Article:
Climate Change and Geoengineering

Climate Change, a phenomenon where a region’s climate is observed for approximately 30 years and variations in its daily weather are combined and produced as a result whether the climate has become warmer or colder or poses any other variation. While this phenomenon is not unique, Earth has experienced extreme climatic changes over millions of years due to small variations in its orbit altering the solar energy received by the planet, with drastic implications on ecology and biodiversity. However, it is oddly a matter of concern this time because of various reasons:

  • Levels of Carbon Dioxide is at all time high (recently reached 415ppm while usual upper limit has been up to 300ppm) and if the current trend continues, it is expected to reach 700ppm.
  • Temperature rise over the past 100 years has been over 0.26-degrees Celcius and is expected to rise in between 1.8 to 4.0-degrees Celcius (UCAR)
  • World population is expected to rise to 9.4 billion by 2050 (UN)
  • Loss of Antartic land ice sheets since the 21st century has been almost 1800 gigatonnes – an all-time low (Climate, NASA).
  • Ultimately, it is all due to anthropogenic activities and unlike previous incidents of climate variability, not an outcome of natural cycles.

 

Source: https://scripps.ucsd.edu/programs/keelingcurve/
Global Temperature Rise by 1945, Climate NASA
Global Temperature Rise by 2015, Climate NASA

Broadly, climate change is said to be addressed by two methods: Adaption and Mitigation. While adaptive strategies include building resilience towards climate variance, altering our infrastructure to adjust to the impact of climate change and reduce vulnerability; mitigating strategies focus on reducing the carbon footprint or GHG emissions and enhancing carbon sinks.

Geoengineering is a human-induced climate intervention which aims to reduce the effects of climate change. It is an adaptive measure which seeks to control temperature rise and its effects through atmospheric intervention. Some of the adaptive geoengineering activities are cloud seeding, solar radiation management, Greenhouse gas removal and iron fertilization of the oceans.

Cloud Seeding: It is a technique which alters the weather conditions by disturbing the chemical properties of the cloud, thus, increasing or decreasing rainfall or hailstorm in regions. Some of the chemicals used in the process are silver iodide, dry ice, and potassium iodide.

Solar Radiation Management: This technique aims to reflect sunrays so as to reduce the warming of the planet by introducing sulfate aerosols in the stratosphere which will reflect back excessive sunlight.

Greenhouse Gas Removal: It refers to the removal of excessive greenhouse gases such as carbon dioxide, methane, etc. from the atmosphere thereby reducing the cause of global warming. The process sims to remove carbon directly from the atmosphere or induces a process in the air which indirectly lowers GHGs.

Iron Fertilization: Iron is artificially introduced in iron-deficient areas of oceans to facilitate the growth of phytoplankton which is known to be efficient in sequestration of atmospheric carbon.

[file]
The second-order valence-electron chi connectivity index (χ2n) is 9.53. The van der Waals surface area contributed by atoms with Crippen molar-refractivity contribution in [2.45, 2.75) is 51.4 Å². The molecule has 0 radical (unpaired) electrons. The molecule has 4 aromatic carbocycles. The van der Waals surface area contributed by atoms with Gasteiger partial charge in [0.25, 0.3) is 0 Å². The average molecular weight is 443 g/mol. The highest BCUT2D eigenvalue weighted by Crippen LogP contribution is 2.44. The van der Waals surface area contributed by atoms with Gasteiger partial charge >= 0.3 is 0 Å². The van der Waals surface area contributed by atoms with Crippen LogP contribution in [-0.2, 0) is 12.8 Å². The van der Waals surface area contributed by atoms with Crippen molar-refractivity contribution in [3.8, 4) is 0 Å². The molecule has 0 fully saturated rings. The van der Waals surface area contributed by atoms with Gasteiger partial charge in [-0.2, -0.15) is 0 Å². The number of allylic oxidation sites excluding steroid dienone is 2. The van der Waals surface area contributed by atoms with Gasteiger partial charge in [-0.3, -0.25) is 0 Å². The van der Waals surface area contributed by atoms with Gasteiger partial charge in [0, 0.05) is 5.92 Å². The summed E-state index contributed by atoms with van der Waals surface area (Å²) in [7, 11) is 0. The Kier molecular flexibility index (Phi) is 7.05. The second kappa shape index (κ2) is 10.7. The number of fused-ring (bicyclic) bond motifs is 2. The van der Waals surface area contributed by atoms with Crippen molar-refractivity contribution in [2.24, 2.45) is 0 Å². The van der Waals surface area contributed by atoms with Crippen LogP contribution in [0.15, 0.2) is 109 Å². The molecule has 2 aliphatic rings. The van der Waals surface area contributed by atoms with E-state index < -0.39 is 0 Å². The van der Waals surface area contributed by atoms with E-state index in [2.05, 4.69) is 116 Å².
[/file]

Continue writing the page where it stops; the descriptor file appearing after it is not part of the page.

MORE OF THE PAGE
While these measures have been conducted in small pockets over the world but have mainly remained within experimental boundaries. There are various reasons why geoengineering has not graduated as trustworthy and omnipresent strategies for climate change.

First, there is a high degree of uncertainty of its effectiveness and lack of understanding of its repercussions.

Second, these processes, though they are designed to bring balance in nature, will, in fact, defy present natural cycles and induce artificial processes for the desired outcome. It includes chemicals and altering natural molecule properties. It is quite evident that climate as today is a result of the disturbance of natural cycles and we do not know to what extent this disturbance will benefit the Earth.

Third, these methods are very expensive and cannot be afforded by each and every country.

Fourth, the atmosphere is no boundary space. Actions taken over a region will not necessarily affect that particular region alone. It may also lead to undesirable consequences for nearby areas. In a ‘weather war’ between India and China in 2018, China announced to conduct cloud seeding over the Tibetan Plateau to increase fresh water supply and meet its water demand, whereas this step meant causing floodlike situations in neighboring Indian states.

 

Source: https://www.orfonline.org/expert-speak/43534-weather-war-a-latest-addition-to-the-sino-india-conundrum/

Fifth, none of these strategies encourage responsible consumption or production among people. It is an alternative to meet current requirements without ensuring that the root cause for climate change mitigates with time. Scientists, academicians, and experts have been wary of this intervention because they fear that instead of sensitizing the public to switch to sustainable practices and lower the cause of global warming, it will allow for unbridled activities assuming that there exist processes to clean the waste produced or imbalances caused by such activities.

On the contrary, there are advocates in favor of this technology who through their miniscule experiments guarantee that the negative impact on the environment will be negligible but the intergovernmental panels and global agencies do not want to risk exacerbating the current situation. After all, no one ever thought what coal could do when it was first used in a steam engine or for generating electricity, yet here we are.

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